# Selection Sort in Java

Selection Sort is a comparison-based sorting algorithm. It works by dividing the array into two parts: a sorted part and an unsorted part. The algorithm repeatedly selects the smallest (or largest, depending on sorting order) element from the unsorted part and moves it to the end of the sorted part.

## Steps of Selection Sort

Initialization:

• Assume the array has `n` elements.

Finding the Minimum:

• For each element in the array (from the first to the last):
• Find the smallest element in the unsorted part of the array.
• Swap it with the first element of the unsorted part.

Moving the Boundary:

• After placing the smallest element in its correct position, consider it as part of the sorted part.
• Move the boundary between the sorted and unsorted parts one element to the right.

Repeat Until Sorted:

• Continue the process until the entire array is sorted.

## Detailed Example

Let’s sort the array [64, 34, 25, 12, 22, 11, 90] using Selection Sort.

Initial Array:

64, 34, 25, 12, 22, 11, 90

#### Pass 1:

• Find the smallest element in the array (11).
• Swap it with the first element (64).

Array after Pass 1:

11, 34, 25, 12, 22, 64, 90

#### Pass 2:

• Find the smallest element in the remaining unsorted part (12).
• Swap it with the first element of the unsorted part (34).

Array after Pass 2:

11, 12, 25, 34, 22, 64, 90

#### Pass 3:

• Find the smallest element in the remaining unsorted part (22).
• Swap it with the first element of the unsorted part (25).

Array after Pass 3:

11, 12, 22, 34, 25, 64, 90

#### Pass 4:

• Find the smallest element in the remaining unsorted part (25).
• Swap it with the first element of the unsorted part (34).

Array after Pass 4:

11, 12, 22, 25, 34, 64, 90

#### Pass 5:

• Find the smallest element in the remaining unsorted part (34).
• Swap it with the first element of the unsorted part (34) (no change needed).

Array after Pass 5:

11, 12, 22, 25, 34, 64, 90

#### Pass 6:

• Find the smallest element in the remaining unsorted part (64).
• Swap it with the first element of the unsorted part (64) (no change needed).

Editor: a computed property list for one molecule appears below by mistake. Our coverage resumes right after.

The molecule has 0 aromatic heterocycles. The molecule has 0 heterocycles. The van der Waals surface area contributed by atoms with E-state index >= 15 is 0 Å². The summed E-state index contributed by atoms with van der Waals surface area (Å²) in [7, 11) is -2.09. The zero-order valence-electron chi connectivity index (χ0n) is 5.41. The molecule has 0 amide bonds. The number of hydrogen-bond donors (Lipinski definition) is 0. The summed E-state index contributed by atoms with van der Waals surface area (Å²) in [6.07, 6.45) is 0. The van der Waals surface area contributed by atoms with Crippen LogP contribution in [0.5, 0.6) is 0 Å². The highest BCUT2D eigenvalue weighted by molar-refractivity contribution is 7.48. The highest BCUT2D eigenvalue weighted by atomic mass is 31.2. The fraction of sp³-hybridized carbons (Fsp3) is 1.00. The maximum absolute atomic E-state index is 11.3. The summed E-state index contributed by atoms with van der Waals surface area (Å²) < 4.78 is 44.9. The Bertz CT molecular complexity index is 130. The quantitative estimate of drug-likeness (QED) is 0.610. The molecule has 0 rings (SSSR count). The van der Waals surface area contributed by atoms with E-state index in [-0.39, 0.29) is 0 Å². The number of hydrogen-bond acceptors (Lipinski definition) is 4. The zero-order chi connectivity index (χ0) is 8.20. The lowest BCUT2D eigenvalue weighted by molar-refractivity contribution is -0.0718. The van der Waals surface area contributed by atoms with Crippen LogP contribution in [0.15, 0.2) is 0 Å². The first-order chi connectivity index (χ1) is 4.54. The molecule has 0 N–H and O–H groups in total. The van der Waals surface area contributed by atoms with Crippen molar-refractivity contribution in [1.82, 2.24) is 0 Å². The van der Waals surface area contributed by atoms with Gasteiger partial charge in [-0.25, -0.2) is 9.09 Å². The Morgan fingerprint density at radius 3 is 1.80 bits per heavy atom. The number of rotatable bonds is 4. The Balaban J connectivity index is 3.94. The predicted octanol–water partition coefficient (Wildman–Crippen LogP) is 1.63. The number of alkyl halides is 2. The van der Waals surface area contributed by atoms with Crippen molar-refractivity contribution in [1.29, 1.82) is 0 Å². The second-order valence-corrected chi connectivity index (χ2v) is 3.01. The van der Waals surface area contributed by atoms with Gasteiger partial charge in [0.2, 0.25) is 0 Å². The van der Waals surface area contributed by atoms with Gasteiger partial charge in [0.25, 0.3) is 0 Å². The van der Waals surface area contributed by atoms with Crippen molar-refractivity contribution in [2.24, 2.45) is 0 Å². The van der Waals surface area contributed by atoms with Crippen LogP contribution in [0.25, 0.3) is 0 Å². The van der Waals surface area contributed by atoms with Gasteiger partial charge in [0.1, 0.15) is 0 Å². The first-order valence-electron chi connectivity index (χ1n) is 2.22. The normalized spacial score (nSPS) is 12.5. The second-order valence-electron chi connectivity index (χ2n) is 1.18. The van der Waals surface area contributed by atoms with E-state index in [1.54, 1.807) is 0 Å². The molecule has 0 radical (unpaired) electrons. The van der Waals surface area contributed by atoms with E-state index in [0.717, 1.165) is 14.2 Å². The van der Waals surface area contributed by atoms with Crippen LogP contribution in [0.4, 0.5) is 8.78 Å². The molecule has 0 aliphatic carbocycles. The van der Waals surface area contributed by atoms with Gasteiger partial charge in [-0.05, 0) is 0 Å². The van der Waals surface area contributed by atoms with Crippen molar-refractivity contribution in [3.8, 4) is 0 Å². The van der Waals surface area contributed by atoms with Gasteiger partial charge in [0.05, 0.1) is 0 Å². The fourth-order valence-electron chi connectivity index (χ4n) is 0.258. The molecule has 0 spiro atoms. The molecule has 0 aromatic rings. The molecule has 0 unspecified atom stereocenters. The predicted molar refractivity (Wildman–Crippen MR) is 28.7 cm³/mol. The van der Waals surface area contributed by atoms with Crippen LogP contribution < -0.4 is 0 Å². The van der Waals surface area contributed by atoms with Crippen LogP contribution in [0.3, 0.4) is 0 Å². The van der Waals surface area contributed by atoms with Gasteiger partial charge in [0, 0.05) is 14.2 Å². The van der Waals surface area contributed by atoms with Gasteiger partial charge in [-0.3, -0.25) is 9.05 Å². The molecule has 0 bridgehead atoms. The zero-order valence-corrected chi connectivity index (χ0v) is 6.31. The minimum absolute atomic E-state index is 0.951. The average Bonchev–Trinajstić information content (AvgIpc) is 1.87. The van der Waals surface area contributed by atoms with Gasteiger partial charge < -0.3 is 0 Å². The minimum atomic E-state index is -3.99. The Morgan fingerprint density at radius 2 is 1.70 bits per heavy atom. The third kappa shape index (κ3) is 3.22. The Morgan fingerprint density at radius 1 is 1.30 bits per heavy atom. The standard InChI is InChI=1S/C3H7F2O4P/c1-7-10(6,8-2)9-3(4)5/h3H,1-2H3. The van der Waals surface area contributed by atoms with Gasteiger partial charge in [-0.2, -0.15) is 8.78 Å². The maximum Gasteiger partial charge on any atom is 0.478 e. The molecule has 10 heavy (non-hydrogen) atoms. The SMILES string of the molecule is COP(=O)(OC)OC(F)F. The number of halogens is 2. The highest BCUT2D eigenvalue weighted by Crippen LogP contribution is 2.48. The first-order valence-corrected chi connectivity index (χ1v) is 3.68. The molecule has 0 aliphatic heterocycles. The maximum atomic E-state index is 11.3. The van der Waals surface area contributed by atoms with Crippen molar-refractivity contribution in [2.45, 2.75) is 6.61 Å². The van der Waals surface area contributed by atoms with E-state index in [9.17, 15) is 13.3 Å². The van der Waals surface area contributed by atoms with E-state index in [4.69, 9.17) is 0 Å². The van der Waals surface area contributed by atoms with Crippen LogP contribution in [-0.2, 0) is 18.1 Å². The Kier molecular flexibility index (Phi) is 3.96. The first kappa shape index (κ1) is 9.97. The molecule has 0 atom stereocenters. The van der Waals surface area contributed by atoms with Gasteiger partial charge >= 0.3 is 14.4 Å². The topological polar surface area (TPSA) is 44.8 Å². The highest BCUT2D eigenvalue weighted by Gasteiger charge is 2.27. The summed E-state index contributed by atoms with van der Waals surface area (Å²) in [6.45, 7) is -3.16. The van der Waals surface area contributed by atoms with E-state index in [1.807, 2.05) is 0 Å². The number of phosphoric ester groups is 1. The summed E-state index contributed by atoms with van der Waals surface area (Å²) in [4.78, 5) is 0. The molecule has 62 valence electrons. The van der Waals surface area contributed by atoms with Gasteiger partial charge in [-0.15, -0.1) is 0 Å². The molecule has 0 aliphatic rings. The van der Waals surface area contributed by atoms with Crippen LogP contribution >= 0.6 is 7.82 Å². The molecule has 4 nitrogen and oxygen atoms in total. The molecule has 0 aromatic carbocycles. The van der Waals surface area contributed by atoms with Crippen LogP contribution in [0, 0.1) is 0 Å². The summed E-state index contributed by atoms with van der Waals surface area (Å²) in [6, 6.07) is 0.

Array after Pass 6:

11, 12, 22, 25, 34, 64, 90

Since there is only one element left in the unsorted part, it is already in its correct position.

#### Final Sorted Array:

11, 12, 22, 25, 34, 64, 90

## Selection Sort Java Code

```public class SelectionSort {

// Function to implement selection sort
public static void selectionSort(int[] arr) {
int n = arr.length; // Get the length of the array

for (int i = 0; i < n - 1; i++) {
// Find the minimum element in the unsorted part
int minIdx = i;
for (int j = i + 1; j < n; j++) {
if (arr[j] < arr[minIdx]) {
minIdx = j;
}
}
// Swap the found minimum element with the first element of the unsorted part
int temp = arr[minIdx];
arr[minIdx] = arr[i];
arr[i] = temp;
}
}

// Main method to test the selection sort function
public static void main(String[] args) {
int[] arr = {64, 34, 25, 12, 22, 11, 90}; // Sample array
System.out.println("Original array:");
for (int num : arr) {
System.out.print(num + " ");
}
System.out.println();

selectionSort(arr); // Call selection sort function

System.out.println("Sorted array:");
for (int num : arr) {
System.out.print(num + " ");
}
}
}

```

Code Explanation:

Function Definition:

• The `selectionSort` function takes an array of integers `arr` as input.

Outer Loop:

• `for (int i = 0; i < n - 1; i++)`: This loop runs for `n-1` passes, where `n` is the length of the array. Each pass finds the smallest unsorted element and moves it to the sorted part.

Finding the Minimum Element:

• `int minIdx = i;`: Assume the current element is the minimum.
• `for (int j = i + 1; j < n; j++)`: This loop finds the minimum element in the unsorted part of the array.
• `if (arr[j] < arr[minIdx]) { minIdx = j; }`: Update the index of the minimum element if a smaller element is found.

Swapping Elements:

• `int temp = arr[minIdx]; arr[minIdx] = arr[i]; arr[i] = temp;`: Swap the minimum element found with the first element of the unsorted part.

Main Method:

• An array `arr` is defined with sample values.
• The original array is printed.
• The `selectionSort` function is called to sort the array.
• The sorted array is printed.

OUTPUT:

## Selection Sort Key Points

• Time Complexity: O(n^2) in the worst and average case.
• Space Complexity: O(1) (in-place sorting).
• Stability: Selection Sort is not stable (it does not maintain the relative order of equal elements).

Selection Sort is straightforward to understand and implement, but like Bubble Sort, it is not efficient for large datasets due to its quadratic time complexity.